King was also responsible for initiating ferry service to Hingham with the intention of revitalizing the Hingham Shipyard property.

King had a poor relationship with the Massachusetts Port Authority Board of Directors, who wanted him to consult with the board before he proceeded with the expansion of the airport and other projects. On November 21, 1974, the board voted 4 to 2 to fire King.

New England Council

After his dismissal, King became president of the New England Council, a regional Chamber of commerce-like organization funded by business interests. In this position he performed a variety of duties, including lobbying the federal government for legislation to limit environment restrictions on business and coordinating an attempt to have the national solar energy research center located in New England.


Anthony Cortese and Ed King (49704767958)
King with Anthony Cortese

On October 25, 1977, King announced that he would seek the Democratic nomination for Governor. A fiscal and social conservative, he supported capital punishment, offshore drilling, increased nuclear power, greater research on solar energy, less business regulation, and raising the drinking age to 21. King was able to raise more money than his opponents due to his support from the business community. He focused his spending on extensive media advertising while his main primary opponent, incumbent Governor Michael Dukakis, spent more money on organization.

In September 1978, King defeated Dukakis in the Democratic primary. He then went on to defeat a liberal Republican, Massachusetts House Minority Leader Francis W. Hatch, Jr., in the November election.

During his term of office, King froze property taxes, reduced state spending on social programs, undertook a variety of efforts to encourage increased business and agricultural opportunities in the Commonwealth, introduced mandatory minimum sentences, and passed legislation to reintroduce the death penalty in Massachusetts, a measure which was later ruled unconstitutional by the state's Supreme Judicial Court. When advocating capital punishment, President Ronald Reagan called King his "favorite Democratic governor" and King endorsed Reagan in the 1984 presidential election.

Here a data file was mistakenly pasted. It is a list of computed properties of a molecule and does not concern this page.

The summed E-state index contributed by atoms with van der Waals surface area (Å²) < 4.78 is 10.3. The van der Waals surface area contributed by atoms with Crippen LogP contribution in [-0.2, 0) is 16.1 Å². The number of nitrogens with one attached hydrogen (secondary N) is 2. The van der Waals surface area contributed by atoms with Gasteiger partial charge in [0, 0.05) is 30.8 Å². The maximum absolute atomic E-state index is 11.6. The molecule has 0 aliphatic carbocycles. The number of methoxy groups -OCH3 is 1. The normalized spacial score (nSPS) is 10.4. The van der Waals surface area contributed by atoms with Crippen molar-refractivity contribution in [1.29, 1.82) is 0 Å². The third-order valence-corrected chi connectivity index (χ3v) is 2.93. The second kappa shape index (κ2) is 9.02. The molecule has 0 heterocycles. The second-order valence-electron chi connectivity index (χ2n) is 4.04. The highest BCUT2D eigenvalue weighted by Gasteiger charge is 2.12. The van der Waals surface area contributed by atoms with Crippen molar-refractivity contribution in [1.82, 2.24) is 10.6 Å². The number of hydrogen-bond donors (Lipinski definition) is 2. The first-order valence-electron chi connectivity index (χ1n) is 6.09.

Reelection campaign

In 1982, while King sought a second term as Governor of Massachusetts, charges of corruption in the Massachusetts Revenue Department hampered his campaign to win the Democratic primary against previous Governor Michael Dukakis. Dukakis won the Democratic non-binding endorsement at the State Democratic Convention in May. By June, a Boston Globe poll put Dukakis's support among likely Democratic primary voters at 68%, compared with King's 20%.

In June 1982, Massachusetts State tax examiner Stanley J. Barczak was arrested for accepting a bribe. Barczak made claims of widespread corruption and agreed to become an informer for Francis X. Bellotti, the state's Attorney General, in exchange for a suspended sentence without jail time. (Barczak's testimony led to the trials of two other people, but his claim of widespread corruption was never proven in court.)

Barczak had served a five-year prison term, beginning in 1953, for tax fraud committed shortly after working at the Internal Revenue Service's Pittsburgh office. He had worked for Governor King in his 1978 campaign. After that election he had sought a position in the King administration, and one of his letters requesting employment was initialed by King and forwarded to his appointments office. Records showed that in 1981 he had an appointment to meet with Barczak, though King could not recall whether this meeting took place. Barczak was hired in January 1981 as a tax examiner for the Lowell district office.